The Rapids Are Caused By Rocks Of Dark Brown Trap, Or Of Hardened Sandstone,
Stretching Across The Stream.
In some places they form
miles of flat rocky bottom, with islets covered with trees.
At the cataracts noted
In the map, the fall is from four to six feet,
and, in guiding up the canoe, the stem goes under the water,
and takes in a quantity before it can attain the higher level.
We lost many of our biscuits in the ascent through this.
These rocks are covered with a small, hard aquatic plant, which,
when the surface is exposed, becomes dry and crisp, crackling under the foot
as if it contained much stony matter in its tissue. It probably assists
in disintegrating the rocks; for, in parts so high as not to be much exposed
to the action of the water or the influence of the plant,
the rocks are covered with a thin black glaze.
In passing along under the overhanging trees of the banks,
we often saw the pretty turtle-doves sitting peacefully on their nests
above the roaring torrent. An ibis* had perched her home
on the end of a stump. Her loud, harsh scream of "Wa-wa-wa",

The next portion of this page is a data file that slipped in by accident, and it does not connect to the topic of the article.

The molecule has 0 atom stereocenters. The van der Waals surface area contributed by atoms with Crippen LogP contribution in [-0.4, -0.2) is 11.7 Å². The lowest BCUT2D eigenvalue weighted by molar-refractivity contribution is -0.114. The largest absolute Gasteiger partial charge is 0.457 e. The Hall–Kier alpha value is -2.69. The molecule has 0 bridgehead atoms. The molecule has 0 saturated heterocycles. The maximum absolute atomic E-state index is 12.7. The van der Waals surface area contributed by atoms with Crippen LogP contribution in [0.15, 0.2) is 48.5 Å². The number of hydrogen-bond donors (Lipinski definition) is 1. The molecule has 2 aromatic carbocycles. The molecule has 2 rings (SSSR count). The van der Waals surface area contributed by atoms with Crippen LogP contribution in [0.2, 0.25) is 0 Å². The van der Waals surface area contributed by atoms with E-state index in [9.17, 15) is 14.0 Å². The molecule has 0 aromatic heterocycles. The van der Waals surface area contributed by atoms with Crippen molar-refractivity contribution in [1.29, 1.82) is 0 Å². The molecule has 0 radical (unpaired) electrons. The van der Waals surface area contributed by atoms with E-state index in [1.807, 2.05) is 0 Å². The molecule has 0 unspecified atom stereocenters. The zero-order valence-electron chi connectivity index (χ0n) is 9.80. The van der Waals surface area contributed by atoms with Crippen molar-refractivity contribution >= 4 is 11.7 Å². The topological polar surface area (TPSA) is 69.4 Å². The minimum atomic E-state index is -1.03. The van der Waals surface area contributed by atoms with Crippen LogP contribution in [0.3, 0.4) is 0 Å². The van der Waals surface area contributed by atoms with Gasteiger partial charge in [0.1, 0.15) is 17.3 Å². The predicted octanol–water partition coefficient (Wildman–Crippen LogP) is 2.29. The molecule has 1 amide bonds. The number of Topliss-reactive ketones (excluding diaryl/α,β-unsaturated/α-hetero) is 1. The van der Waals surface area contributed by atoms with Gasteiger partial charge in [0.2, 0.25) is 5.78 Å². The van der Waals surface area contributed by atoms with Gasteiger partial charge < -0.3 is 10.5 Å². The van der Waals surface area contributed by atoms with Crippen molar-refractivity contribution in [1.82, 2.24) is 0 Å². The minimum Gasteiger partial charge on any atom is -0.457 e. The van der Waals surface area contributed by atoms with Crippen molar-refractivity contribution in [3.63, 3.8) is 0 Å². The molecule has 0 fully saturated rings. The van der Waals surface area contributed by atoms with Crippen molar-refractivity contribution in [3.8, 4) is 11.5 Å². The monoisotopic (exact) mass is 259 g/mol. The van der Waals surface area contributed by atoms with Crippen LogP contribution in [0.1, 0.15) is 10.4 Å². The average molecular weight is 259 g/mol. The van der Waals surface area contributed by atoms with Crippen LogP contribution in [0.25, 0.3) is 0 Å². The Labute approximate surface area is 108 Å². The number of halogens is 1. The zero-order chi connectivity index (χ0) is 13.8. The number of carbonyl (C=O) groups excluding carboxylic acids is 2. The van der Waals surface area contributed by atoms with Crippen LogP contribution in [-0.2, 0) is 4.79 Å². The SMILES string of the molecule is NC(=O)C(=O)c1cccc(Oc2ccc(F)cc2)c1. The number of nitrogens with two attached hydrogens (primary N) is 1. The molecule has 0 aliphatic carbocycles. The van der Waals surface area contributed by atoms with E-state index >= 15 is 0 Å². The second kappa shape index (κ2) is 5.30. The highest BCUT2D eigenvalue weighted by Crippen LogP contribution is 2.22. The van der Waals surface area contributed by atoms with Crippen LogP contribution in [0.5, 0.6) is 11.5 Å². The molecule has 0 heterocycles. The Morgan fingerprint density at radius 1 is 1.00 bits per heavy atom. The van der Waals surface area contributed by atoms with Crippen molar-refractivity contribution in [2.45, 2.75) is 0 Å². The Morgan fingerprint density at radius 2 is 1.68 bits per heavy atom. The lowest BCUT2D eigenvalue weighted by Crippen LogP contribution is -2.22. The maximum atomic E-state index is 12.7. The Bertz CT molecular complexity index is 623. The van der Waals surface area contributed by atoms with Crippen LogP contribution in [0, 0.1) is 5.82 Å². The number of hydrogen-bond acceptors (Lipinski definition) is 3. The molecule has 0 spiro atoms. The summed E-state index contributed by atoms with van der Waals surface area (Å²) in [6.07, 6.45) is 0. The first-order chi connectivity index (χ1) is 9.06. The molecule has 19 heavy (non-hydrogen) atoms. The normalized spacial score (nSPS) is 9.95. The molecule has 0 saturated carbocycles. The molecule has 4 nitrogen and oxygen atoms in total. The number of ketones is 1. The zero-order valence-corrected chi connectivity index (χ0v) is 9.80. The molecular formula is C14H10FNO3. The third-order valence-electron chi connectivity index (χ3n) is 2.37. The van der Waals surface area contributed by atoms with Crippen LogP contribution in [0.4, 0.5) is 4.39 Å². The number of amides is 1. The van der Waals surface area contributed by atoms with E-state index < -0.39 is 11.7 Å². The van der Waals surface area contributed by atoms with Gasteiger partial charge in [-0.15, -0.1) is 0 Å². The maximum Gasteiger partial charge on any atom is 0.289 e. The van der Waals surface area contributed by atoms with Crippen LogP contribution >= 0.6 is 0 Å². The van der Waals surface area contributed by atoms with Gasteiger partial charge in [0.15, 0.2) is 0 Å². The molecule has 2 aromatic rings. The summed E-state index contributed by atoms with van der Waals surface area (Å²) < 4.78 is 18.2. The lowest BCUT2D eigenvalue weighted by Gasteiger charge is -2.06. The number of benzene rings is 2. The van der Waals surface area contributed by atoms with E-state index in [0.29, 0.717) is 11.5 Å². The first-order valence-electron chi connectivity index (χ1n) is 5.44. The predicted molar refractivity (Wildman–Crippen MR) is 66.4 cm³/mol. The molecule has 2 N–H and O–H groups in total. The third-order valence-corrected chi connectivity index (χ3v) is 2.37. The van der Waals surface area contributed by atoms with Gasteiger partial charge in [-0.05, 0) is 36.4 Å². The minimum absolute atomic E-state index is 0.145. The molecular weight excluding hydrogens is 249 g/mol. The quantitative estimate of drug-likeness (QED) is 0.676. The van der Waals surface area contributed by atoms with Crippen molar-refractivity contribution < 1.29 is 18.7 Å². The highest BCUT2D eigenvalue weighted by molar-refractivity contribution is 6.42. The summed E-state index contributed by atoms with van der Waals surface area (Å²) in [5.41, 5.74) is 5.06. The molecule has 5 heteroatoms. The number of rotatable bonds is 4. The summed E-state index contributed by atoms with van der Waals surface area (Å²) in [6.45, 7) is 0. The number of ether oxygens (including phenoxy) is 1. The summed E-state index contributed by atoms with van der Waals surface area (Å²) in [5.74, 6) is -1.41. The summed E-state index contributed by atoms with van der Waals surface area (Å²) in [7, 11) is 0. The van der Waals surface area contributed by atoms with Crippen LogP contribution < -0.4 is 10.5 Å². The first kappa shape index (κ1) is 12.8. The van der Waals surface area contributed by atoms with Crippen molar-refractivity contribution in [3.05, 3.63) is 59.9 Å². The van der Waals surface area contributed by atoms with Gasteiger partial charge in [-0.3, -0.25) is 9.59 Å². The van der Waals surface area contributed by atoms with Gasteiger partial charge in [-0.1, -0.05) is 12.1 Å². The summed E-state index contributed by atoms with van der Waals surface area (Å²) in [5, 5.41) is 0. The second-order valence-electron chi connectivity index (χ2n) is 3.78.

and the piping of the fish-hawk, are sounds which can never be forgotten
by any one who has sailed on the rivers north of 20 Deg. south.
If we step on shore, the `Charadrius caruncula', a species of plover,
a most plaguy sort of "public-spirited individual", follows you,
flying overhead, and is most persevering in its attempts to give fair warning
to all the animals within hearing to flee from the approaching danger.
The alarm-note, "tinc-tinc-tinc", of another variety of the same family
(`Pluvianus armatus' of Burchell) has so much of a metallic ring,
that this bird is called "setula-tsipi", or hammering-iron.
It is furnished with a sharp spur on its shoulder, much like that
on the heel of a cock, but scarcely half an inch in length.
Conscious of power, it may be seen chasing the white-necked raven
with great fury, and making even that comparatively large bird
call out from fear.
Enter page number
Page 370 of 1070
Words from 106053 to 106415